Also, if your skin is sensitive, fragrance is again not your best friend. It’s the number one cause of contact allergy to cosmetics. It’s definitely a smart thing to avoid with sensitive skin (and fragrance of any type - natural is just as allergic as synthetic, if not worse!).
It’s pretty much the current IT-preservative. It’s safe and gentle, but even more importantly, it’s not a feared-by-everyone-mostly-without-scientific-reason paraben.
It’s not something new: it was introduced around 1950 and today it can be used up to 1% worldwide. It can be found in nature - in green tea - but the version used in cosmetics is synthetic.
Other than having a good safety profile and being quite gentle to the skin it has some other advantages too. It can be used in many types of formulations as it has great thermal stability (can be heated up to 85°C) and works on a wide range of pH levels (ph 3-10).
It’s often used together with ethylhexylglycerin as it nicely improves the preservative activity of phenoxyethanol.
It's one of those things that help your cosmetics not to go wrong too soon, aka a preservative. It can be naturally found in fruits and teas but can also be made synthetically.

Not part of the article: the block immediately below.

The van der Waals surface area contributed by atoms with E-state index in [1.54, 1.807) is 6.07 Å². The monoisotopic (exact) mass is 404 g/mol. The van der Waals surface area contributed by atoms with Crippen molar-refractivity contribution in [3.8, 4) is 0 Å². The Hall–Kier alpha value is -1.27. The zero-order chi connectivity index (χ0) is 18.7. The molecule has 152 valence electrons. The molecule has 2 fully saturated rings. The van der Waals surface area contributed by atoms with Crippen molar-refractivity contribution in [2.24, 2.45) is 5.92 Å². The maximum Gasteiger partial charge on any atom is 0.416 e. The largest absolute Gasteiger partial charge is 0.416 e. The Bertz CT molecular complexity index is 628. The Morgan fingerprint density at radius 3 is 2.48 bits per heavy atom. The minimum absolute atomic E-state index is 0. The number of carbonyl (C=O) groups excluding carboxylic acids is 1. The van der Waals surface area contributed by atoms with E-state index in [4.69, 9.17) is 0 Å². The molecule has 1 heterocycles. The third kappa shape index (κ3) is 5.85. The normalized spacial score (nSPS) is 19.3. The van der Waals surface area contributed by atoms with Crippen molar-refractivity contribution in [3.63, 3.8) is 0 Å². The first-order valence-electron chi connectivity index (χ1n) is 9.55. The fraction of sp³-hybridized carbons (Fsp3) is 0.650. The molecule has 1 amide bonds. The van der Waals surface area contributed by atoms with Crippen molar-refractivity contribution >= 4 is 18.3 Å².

No matter the origin, in small amounts (up to 1%) it’s a nice, gentle preservative. Has to be combined with some other nice preservatives, like potassium sorbate to be broad spectrum enough.
In high amounts, it can be a skin irritant, but don’t worry, it’s never used in high amounts.
If you have spotted ethylhexylglycerin on the ingredient list, most probably you will see there also the current IT-preservative, phenoxyethanol. They are good friends because ethylhexylglycerin can boost the effectiveness of phenoxyethanol (and other preservatives) and as an added bonus it feels nice on the skin too.
Also, it's an effective deodorant and a medium spreading emollient.
|what‑it‑does||antioxidant | moisturizer/humectant|
|what‑it‑does||skin-identical ingredient | moisturizer/humectant|
|irritancy, com.||0, 0|
|what‑it‑does||preservative | perfuming | solvent | viscosity controlling|